You can tell a lot about the future by studying the not-too-distant past. The megapixel war is officially over, as 8 to 10 megapixels has become the default resolution for even the lowest-end pocket cameras. Instead of racing to add resolution, camera makers will be rushing to capitalize on some of the big developments of the past year.

Digital camera guru Tim Moynihan at our sister site PC World in the US predicts that major manufacturers will be driven to build the ultimate hybrid still/video device, more-versatile pocket camcorders, and pocketable interchangeable-lens cameras, as well as to harness emerging wireless technologies. Here's what he believes we will see coming out of the cameras category at the upcoming Consumer Electronics Show in Las Vegas next week and throughout 2010.

Even Smaller, Video-Savvy, Interchangeable-Lens Cameras

Last year saw the debut of the smallest, most fashionable digital SLR alternatives yet, with the Panasonic Lumix DMC-GF1 and the Olympus PEN E-P1 and E-P2 leading the charge. And last year's PMA show featured a mysterious preview of Samsung's NX series camera, an as-yet-unannounced interchangeable-lens model that's smaller than a full-fledged DSLR.

Over the next year we're expecting to see even smaller and more-feature-packed interchangeable-lens models that offer large sensors, great image quality for both stills and video, and the option of using different lenses in a relatively compact camera.

On the DSLR side of the spectrum, expect to see HD video capture become ubiquitous, as DSLR still cameras continue to become a viable option for professional videographers and independent filmmakers. Last year, HD video recording crept into the feature set of an increasing number of DSLRs from Canon, Nikon, and Pentax. Expect this trend to continue in 2010, and even to pave the way for redesigned DSLR bodies that ease the video-shooting process.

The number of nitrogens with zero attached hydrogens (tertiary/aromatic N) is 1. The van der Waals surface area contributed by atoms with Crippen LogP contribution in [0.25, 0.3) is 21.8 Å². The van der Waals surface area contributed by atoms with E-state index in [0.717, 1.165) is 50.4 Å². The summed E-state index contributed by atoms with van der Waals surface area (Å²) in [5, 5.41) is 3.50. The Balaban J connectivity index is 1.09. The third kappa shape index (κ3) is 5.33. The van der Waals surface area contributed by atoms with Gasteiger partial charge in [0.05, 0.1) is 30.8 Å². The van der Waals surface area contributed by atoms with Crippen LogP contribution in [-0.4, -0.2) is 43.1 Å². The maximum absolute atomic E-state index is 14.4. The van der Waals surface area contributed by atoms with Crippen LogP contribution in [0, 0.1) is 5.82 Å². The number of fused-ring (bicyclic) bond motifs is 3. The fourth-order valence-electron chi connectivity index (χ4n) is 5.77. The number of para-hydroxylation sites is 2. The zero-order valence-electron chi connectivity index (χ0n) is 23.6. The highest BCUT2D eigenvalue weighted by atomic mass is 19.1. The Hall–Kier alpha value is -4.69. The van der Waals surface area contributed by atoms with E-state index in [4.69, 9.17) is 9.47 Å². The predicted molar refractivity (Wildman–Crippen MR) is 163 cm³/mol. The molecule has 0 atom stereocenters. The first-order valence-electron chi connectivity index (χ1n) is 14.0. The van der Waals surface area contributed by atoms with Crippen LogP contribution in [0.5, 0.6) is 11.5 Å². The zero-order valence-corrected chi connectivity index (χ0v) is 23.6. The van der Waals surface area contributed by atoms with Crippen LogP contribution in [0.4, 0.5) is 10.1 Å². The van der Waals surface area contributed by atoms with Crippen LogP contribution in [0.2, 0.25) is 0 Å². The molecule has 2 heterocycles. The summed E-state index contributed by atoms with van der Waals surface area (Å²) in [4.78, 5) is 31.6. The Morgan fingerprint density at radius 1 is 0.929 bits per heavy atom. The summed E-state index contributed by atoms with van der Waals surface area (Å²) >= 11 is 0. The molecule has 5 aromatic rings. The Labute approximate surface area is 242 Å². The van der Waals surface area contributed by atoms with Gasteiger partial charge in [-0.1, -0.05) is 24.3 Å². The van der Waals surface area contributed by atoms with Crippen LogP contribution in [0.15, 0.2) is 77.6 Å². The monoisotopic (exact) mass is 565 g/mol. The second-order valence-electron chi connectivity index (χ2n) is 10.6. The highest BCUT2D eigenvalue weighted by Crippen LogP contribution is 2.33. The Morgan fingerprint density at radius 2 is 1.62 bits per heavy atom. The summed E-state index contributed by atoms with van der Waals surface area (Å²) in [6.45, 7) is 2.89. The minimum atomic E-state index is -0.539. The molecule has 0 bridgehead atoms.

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Pocket Megazoom Boom

Just a couple of years ago, you needed a fairly bulky camera to get a lens with an optical zoom range greater than 10X. Now, you can fit a high-zoom camera in your pocket. One of the big developments of 2009 was the introduction of compact cameras with wide-to-telephoto zoom ranges of 8X to 12X.

The ultimate pocket megazoom model might rear its head in 2010, sporting RAW-shooting capabilities, both automatic and manual settings, 12X to 15X optical zoom, HD movie shooting with the zoom lens enabled, fast autofocus, and library-quiet lens motors. It may also have other in-camera goodies that will depend on who makes it; major manufacturers have carved out their pocket-megazoom niches in the past year.

In 2009, the Fujifilm FinePix F70 EXR offered both a 10X-optical-zoom lens and the company's adaptable EXR sensor in a 0.9-inch-thick frame, making it one of the most versatile pocket cameras currently available. The 10X-optical Casio Exilim EX-H10 also came in at less than an inch deep, with fun in-camera features aimed at the young crowd; in its next models, the company may very well add its specialty high-speed shooting mode to the mix.

Thanks to practically silent zoom motors and quick autofocus, the 8X-optical Panasonic Lumix DMC-ZR1 excelled at shooting both stills and video. The company's other 2009 megazoom offering, the 12X-optical-zoom Lumix DMC-ZS3, had fully automated settings that made it dead-simple to operate.

Though the 12X-optical-zoom Canon PowerShot SX200 IS was the bulkiest of 2009's pocket-megazoom lot, it also offered the best mix of manual settings for experienced photographers. And the AA-powered Kodak EasyShare Z915, a 10X-optical-zoom model that costs only $200, had the best mix of features for a budget-friendly camera that we've seen.

Which company will offer the ultimate blend of pocket-megazoom features for both rookie snapshooters and experienced photographers? We'll probably find out at CES (or shortly thereafter at PMA).